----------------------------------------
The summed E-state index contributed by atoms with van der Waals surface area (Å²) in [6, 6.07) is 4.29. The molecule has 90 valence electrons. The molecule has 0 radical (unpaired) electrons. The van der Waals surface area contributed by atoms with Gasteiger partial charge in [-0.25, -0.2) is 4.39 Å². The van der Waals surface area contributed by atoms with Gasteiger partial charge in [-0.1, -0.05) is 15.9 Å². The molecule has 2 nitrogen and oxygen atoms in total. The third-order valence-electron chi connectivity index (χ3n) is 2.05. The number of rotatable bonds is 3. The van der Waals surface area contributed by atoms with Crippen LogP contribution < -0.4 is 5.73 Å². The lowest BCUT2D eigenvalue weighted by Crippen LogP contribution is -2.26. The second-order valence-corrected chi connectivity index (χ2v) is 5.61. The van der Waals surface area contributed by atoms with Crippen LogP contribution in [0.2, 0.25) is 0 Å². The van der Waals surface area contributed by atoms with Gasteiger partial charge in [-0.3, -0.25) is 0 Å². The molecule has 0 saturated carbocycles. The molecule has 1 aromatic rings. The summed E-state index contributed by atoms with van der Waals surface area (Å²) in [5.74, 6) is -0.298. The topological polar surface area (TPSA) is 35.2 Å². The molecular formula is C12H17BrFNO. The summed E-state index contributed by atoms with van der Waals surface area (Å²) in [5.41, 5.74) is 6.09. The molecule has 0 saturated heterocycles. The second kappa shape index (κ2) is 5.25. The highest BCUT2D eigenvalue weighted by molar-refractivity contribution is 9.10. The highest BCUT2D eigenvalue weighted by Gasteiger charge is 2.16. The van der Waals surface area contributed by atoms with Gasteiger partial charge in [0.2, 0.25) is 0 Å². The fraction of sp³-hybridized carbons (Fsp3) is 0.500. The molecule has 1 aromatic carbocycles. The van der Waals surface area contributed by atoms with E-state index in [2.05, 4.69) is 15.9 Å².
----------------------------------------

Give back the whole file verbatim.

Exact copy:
The summed E-state index contributed by atoms with van der Waals surface area (Å²) in [6, 6.07) is 4.29. The molecule has 90 valence electrons. The molecule has 0 radical (unpaired) electrons. The van der Waals surface area contributed by atoms with Gasteiger partial charge in [-0.25, -0.2) is 4.39 Å². The van der Waals surface area contributed by atoms with Gasteiger partial charge in [-0.1, -0.05) is 15.9 Å². The molecule has 2 nitrogen and oxygen atoms in total. The third-order valence-electron chi connectivity index (χ3n) is 2.05. The number of rotatable bonds is 3. The van der Waals surface area contributed by atoms with Crippen LogP contribution < -0.4 is 5.73 Å². The lowest BCUT2D eigenvalue weighted by Crippen LogP contribution is -2.26. The second-order valence-corrected chi connectivity index (χ2v) is 5.61. The van der Waals surface area contributed by atoms with Crippen LogP contribution in [0.2, 0.25) is 0 Å². The van der Waals surface area contributed by atoms with Gasteiger partial charge in [-0.3, -0.25) is 0 Å². The molecule has 0 saturated carbocycles. The molecule has 1 aromatic rings. The summed E-state index contributed by atoms with van der Waals surface area (Å²) in [5.74, 6) is -0.298. The topological polar surface area (TPSA) is 35.2 Å². The molecular formula is C12H17BrFNO. The summed E-state index contributed by atoms with van der Waals surface area (Å²) in [5.41, 5.74) is 6.09. The molecule has 0 saturated heterocycles. The second kappa shape index (κ2) is 5.25. The highest BCUT2D eigenvalue weighted by molar-refractivity contribution is 9.10. The highest BCUT2D eigenvalue weighted by Gasteiger charge is 2.16. The van der Waals surface area contributed by atoms with Gasteiger partial charge in [0.2, 0.25) is 0 Å². The fraction of sp³-hybridized carbons (Fsp3) is 0.500. The molecule has 1 aromatic carbocycles. The van der Waals surface area contributed by atoms with E-state index in [2.05, 4.69) is 15.9 Å².